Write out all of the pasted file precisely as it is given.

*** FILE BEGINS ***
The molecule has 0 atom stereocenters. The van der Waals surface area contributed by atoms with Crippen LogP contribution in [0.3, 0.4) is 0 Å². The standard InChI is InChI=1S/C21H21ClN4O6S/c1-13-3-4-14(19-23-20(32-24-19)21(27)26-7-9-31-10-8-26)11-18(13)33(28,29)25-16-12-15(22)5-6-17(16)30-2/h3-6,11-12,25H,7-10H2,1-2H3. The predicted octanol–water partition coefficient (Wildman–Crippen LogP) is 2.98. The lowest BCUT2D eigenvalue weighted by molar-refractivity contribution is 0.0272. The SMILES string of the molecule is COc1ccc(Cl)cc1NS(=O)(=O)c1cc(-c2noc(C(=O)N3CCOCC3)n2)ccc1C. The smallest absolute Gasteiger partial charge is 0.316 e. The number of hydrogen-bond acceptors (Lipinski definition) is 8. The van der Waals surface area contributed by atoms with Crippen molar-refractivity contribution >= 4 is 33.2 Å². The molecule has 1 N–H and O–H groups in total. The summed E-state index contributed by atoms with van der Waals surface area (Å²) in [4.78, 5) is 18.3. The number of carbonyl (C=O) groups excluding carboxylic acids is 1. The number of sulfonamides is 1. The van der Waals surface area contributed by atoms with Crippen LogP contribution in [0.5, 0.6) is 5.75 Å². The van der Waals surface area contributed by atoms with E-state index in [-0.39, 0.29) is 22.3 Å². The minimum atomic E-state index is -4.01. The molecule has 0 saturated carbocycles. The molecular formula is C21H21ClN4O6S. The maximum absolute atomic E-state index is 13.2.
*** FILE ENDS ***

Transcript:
The molecule has 0 atom stereocenters. The van der Waals surface area contributed by atoms with Crippen LogP contribution in [0.3, 0.4) is 0 Å². The standard InChI is InChI=1S/C21H21ClN4O6S/c1-13-3-4-14(19-23-20(32-24-19)21(27)26-7-9-31-10-8-26)11-18(13)33(28,29)25-16-12-15(22)5-6-17(16)30-2/h3-6,11-12,25H,7-10H2,1-2H3. The predicted octanol–water partition coefficient (Wildman–Crippen LogP) is 2.98. The lowest BCUT2D eigenvalue weighted by molar-refractivity contribution is 0.0272. The SMILES string of the molecule is COc1ccc(Cl)cc1NS(=O)(=O)c1cc(-c2noc(C(=O)N3CCOCC3)n2)ccc1C. The smallest absolute Gasteiger partial charge is 0.316 e. The number of hydrogen-bond acceptors (Lipinski definition) is 8. The van der Waals surface area contributed by atoms with Crippen molar-refractivity contribution >= 4 is 33.2 Å². The molecule has 1 N–H and O–H groups in total. The summed E-state index contributed by atoms with van der Waals surface area (Å²) in [4.78, 5) is 18.3. The number of carbonyl (C=O) groups excluding carboxylic acids is 1. The number of sulfonamides is 1. The van der Waals surface area contributed by atoms with Crippen LogP contribution in [0.5, 0.6) is 5.75 Å². The van der Waals surface area contributed by atoms with E-state index in [-0.39, 0.29) is 22.3 Å². The minimum atomic E-state index is -4.01. The molecule has 0 saturated carbocycles. The molecular formula is C21H21ClN4O6S. The maximum absolute atomic E-state index is 13.2.